So, I thought I was reading this for the Detection Club, because I'd shelved it that way, but I now have the book, and it's very clearly not included. I dunno why I labeled it that way, but I'm still glad I read it. (I think it could actually fit chapter 11, since the place they all met and most of the crimes take place at Oxford, albeit fake colleges at Oxford.)
I've heard only how awesome this book is. While it's not bad at all, perhaps because I've spent a large portion of my life sitting with men and women who are victims of interpersonal violence, I don't see these things as "current" or "of the moment" - I think they've been around since human beings have been around. Nonetheless, it's nice to read a book involving a rape that doesn't fall into the poor me montage or political diatribe schtick.
While not the best book I've read this year, it was excellent at keeping me involved because Sarah Vaughan knows how to build suspense. I started it last night before I went to bed, and it took a very firm talking to myself to get me to close it and go to sleep, then I greedily finished it today while ignoring phone calls and even sat it beside the sink while I brushed my teeth after dinner. (Sometimes the beauty of living alone is nobody to be upset when I read at the dinner table.)
I was able to divine early who had done what - the author makes it fairly clear, but that didn't stop the suspense, because I cared that the person get punished, and I wasn't sure that would happen. Even after I knew how the court case would turn out, I wanted to know what would happen to all of these (mostly unlikable) people. This is a perfect example of liking a book where the characters are less than sympathetic to me. I didn't like them, but I sure was interested in what happened to them and around them. It really is a book that kept me turning pages like a maniac.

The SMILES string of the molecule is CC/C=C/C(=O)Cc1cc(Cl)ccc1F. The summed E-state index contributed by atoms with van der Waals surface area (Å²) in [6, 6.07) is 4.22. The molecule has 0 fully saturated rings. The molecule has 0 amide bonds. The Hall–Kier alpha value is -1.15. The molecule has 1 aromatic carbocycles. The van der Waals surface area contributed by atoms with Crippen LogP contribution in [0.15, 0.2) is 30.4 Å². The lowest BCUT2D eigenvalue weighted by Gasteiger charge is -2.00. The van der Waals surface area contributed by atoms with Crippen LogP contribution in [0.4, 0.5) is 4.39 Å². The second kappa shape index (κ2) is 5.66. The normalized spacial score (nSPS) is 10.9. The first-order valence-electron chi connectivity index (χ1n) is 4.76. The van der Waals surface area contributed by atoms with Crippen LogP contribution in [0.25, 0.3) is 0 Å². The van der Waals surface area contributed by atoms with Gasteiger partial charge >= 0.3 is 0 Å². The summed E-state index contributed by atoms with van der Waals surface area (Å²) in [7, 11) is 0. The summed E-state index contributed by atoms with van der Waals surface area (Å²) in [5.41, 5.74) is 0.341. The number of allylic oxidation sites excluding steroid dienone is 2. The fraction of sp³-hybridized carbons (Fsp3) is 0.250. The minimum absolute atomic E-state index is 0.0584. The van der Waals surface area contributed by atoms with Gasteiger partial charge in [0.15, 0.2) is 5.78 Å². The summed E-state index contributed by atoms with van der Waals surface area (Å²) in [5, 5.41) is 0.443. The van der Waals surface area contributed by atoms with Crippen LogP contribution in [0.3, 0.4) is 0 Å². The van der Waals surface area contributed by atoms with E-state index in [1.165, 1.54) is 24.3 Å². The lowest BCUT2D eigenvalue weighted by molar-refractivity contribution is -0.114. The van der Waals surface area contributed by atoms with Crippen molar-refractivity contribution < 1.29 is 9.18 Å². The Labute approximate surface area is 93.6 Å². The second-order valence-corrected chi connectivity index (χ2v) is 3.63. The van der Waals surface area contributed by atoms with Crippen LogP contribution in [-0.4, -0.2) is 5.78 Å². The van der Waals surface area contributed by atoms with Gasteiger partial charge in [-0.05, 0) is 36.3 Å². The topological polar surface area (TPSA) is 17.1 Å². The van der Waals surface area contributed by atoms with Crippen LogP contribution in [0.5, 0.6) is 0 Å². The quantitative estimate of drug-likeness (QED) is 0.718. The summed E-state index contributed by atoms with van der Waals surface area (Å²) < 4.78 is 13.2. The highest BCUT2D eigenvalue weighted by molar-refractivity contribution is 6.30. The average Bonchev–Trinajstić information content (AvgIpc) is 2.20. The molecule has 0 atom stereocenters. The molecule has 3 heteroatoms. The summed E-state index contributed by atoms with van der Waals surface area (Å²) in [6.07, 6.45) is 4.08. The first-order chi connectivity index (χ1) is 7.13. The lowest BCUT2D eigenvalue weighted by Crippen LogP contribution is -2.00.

It is an excellent example of privileged men. Toxically privileged. Not only are they male. They are upper class in the way that only Brits can be, or would notice. This gives them an air of "I can do whatever I please, so long as nobody sees me." While many might think that way, there is a degree of this that seems to be bred into the Oxbridge/public school tie set. An English friend once asked me why America has such racial divides, and I told him it was because we don't have their kind of class divide. (Then I offered to introduce him to some black Brits, because they think there's a racial divide there, but I'm off topic...)
Very sharp courtroom writing. It's amazing how vibrant straight-up court scenes were in this book, and though we got some information on the thoughts or feelings of the characters while in court, much of it was basically a trial transcript. That's compelling dialogue.
Sarah Vaughan managed to tell many people's stories through one court case (which is the reality, isn't it -- most court cases will involve or affect many people, though we only see a few of them in court.) All in all a perfectly good book, if not a great one, with excellent timing and also a great promo department (they have films about it and trailers and SO many blurb pictures, I gave up on picking one.) I'll look forward to more suspense from Ms. Vaughan.